Following scientists will deliver/delivered talk in CDC. Your presence is highly appreciated
Prof. Dr. Masaki Tanemura, Nagoya Institute of Technology, Japan. Title of the talk: Challenge to the controllable synthesis of nanocarbon based on in-situ TEM
Date and time: May 26th 2019, 2 pm.
Masaki Tanemura received the Ph.D. degree from Nagoya Institute of Technology (NITech), Japan. He is currently a Professor and Deputy Head of Department at NITech. His current research interest includes the low temperature synthesis of low-dimensional nanomaterials and their applications to transparent and flexible devices, energy-related devices and nanoprobes, as well as the in-situ visualization of the growth process in the atomic scale. His achievements are published as more than 280 papers in international journals, 9 book chapters, 15 patents (including 4 US and European patents), and 1 commercial product. He was awarded Encouragement Award from Japan Institute of Invention and Innovation in 2013, and received the Prizes for Science and Technology (Research Category) in the Commendation for Science and Technology by the Minister of Education, Culture, Sports, Science and Technology (MEXT) in 2019.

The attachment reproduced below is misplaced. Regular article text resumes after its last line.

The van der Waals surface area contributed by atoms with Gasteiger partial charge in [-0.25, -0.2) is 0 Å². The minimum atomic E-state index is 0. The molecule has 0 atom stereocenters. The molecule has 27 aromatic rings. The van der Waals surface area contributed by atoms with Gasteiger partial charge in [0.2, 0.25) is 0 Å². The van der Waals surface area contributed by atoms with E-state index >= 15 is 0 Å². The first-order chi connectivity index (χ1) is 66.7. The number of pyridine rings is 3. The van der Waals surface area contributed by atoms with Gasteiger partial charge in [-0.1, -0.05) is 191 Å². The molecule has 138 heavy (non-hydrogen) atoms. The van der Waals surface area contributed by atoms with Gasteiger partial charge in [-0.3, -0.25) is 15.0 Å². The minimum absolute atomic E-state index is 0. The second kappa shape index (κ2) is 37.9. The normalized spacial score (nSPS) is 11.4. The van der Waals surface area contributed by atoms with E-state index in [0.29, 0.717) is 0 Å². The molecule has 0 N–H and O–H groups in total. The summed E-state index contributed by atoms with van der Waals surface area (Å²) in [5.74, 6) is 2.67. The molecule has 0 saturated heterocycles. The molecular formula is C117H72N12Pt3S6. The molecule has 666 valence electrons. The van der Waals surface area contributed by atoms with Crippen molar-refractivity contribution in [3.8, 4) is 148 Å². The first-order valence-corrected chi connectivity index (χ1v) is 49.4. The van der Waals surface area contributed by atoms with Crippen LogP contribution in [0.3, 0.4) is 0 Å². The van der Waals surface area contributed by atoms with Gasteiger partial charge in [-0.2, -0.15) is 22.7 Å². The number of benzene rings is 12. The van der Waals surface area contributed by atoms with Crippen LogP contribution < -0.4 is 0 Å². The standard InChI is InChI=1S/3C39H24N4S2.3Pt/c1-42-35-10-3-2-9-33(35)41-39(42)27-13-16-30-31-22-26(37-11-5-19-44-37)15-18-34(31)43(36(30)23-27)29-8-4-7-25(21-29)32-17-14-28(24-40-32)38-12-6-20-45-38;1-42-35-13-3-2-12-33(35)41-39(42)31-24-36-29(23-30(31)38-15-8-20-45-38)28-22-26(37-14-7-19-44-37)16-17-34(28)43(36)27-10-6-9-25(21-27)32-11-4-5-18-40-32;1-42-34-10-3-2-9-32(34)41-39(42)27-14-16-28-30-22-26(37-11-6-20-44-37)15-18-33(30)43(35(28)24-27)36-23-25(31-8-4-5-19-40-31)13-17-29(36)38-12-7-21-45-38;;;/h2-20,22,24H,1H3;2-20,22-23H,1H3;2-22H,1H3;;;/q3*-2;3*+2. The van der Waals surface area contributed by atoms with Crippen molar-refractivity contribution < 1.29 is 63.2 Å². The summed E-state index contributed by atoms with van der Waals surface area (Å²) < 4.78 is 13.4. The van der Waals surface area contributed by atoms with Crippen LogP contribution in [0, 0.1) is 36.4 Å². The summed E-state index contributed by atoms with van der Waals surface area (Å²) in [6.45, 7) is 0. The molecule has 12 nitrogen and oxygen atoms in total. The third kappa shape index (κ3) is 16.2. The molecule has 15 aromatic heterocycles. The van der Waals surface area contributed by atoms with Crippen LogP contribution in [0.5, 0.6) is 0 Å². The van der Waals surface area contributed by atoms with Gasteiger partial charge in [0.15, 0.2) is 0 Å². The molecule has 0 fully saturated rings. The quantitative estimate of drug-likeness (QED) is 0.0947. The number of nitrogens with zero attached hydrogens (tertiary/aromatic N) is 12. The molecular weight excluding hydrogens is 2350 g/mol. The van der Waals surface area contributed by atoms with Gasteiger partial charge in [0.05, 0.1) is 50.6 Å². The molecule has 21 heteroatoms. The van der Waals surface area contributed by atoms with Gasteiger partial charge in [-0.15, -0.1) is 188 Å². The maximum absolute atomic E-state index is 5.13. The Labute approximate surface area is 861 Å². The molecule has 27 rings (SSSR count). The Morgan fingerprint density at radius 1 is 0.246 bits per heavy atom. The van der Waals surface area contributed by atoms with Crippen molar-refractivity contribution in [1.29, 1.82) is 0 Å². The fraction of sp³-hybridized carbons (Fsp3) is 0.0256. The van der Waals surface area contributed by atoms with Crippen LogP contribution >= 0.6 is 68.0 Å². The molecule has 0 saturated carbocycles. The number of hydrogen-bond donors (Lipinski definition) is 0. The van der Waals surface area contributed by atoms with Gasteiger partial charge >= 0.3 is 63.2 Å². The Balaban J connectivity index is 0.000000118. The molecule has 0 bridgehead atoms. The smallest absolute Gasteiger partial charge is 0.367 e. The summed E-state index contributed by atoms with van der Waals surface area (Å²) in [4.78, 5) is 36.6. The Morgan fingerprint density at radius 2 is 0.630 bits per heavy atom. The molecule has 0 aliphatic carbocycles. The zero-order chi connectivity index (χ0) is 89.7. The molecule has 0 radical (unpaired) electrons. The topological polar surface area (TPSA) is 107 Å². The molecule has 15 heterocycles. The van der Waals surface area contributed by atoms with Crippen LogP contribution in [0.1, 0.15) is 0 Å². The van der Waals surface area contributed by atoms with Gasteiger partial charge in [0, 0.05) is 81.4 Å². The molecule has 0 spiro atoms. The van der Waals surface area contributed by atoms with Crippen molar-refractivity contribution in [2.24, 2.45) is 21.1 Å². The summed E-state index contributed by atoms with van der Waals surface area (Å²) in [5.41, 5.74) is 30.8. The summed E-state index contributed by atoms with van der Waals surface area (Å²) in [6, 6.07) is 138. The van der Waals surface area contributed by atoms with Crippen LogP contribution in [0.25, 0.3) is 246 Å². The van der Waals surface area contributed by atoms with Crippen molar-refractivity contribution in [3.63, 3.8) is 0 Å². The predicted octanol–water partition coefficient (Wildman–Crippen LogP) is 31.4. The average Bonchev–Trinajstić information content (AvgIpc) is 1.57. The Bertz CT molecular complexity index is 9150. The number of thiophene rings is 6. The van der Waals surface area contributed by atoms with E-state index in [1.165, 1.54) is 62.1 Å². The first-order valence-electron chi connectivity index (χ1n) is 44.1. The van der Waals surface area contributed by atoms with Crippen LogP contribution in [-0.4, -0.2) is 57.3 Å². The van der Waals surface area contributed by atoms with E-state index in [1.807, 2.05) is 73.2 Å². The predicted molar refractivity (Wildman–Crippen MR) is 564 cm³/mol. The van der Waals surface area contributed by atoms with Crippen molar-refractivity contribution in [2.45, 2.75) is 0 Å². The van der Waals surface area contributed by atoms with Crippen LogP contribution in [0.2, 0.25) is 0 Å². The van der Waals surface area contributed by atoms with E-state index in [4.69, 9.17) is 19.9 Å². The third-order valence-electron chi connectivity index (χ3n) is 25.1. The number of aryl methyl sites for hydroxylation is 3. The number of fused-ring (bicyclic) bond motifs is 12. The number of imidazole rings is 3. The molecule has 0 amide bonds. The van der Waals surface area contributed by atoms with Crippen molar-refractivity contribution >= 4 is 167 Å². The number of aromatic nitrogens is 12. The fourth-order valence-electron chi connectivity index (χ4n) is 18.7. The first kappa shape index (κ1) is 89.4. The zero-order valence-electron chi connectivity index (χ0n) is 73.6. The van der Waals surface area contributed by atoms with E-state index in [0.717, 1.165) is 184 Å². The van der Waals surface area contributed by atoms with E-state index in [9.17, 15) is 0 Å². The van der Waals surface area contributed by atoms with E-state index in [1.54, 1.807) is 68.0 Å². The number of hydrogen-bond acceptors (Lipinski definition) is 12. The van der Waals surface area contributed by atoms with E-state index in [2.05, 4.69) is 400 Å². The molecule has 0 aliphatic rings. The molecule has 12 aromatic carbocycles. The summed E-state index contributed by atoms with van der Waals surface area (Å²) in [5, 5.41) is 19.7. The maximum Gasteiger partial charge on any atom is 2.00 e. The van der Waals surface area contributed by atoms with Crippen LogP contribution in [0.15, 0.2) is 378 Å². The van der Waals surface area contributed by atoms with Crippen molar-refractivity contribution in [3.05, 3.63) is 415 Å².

Abstract: Graphitized nanocarbon, such as carbon nanotubes (CNTs) and graphene, is one of the key materials in nanotechnology and nanodevices of next generation. For their practical applications, their controllable synthesis in crystallinity (quality), size, growth position, growth temperature should be achieved. Towards the growth controllability, we are tackling the elucidation of the growth process in atomic scale by in-situ transmission electron microscope (TEM) observations using amorphous carbon nanofibers (CNFs) which include various catalyst metal nanoparticles. In this in-situ TEM, transformation from amorphous carbon to CNT and graphene due to the current flow in the CNF can be easily observable while measuring the change in the electrical property of the CNFs .Among the various catalyst metals surveyed, low-melting point metals, such as Sn and In, which are rarely used for the conventional chemical vapor deposition, were found to be promising for the low temperature growth of graphene. Based on this findings, stacked films of Sn/C or In/C were deposited onto oxide substrates, and were simply annealed at 150-250oC in vacuum. As confirmed by Raman analyses, graphene grew even at a temperature as low as 150oC by this simple method.
Dr Santosh Tiwari, Postdoctoral fellow Dept. of Mechanical Engineering, Seoul Campus Hanyang University, Seoul, South Korea. Title of the talk: SYNTHESIS AND DISPERSION OF GRAPHENE OXIDE/REDUCED GRAPHENE OXIDE IN POLYMER BLENDS FOR ENHANCED THERMOMECHANICAL PROPERTIES Date and time: April 12th 2019, 1-2 pm.
Dr Santosh Aryal, Assistant professor, Kansas State University, USA. Title of talk: Rationale design of polymeric nanoparticle for diagnosis and therapy of cancer.Date/time: 7th June 2018/1-2 pm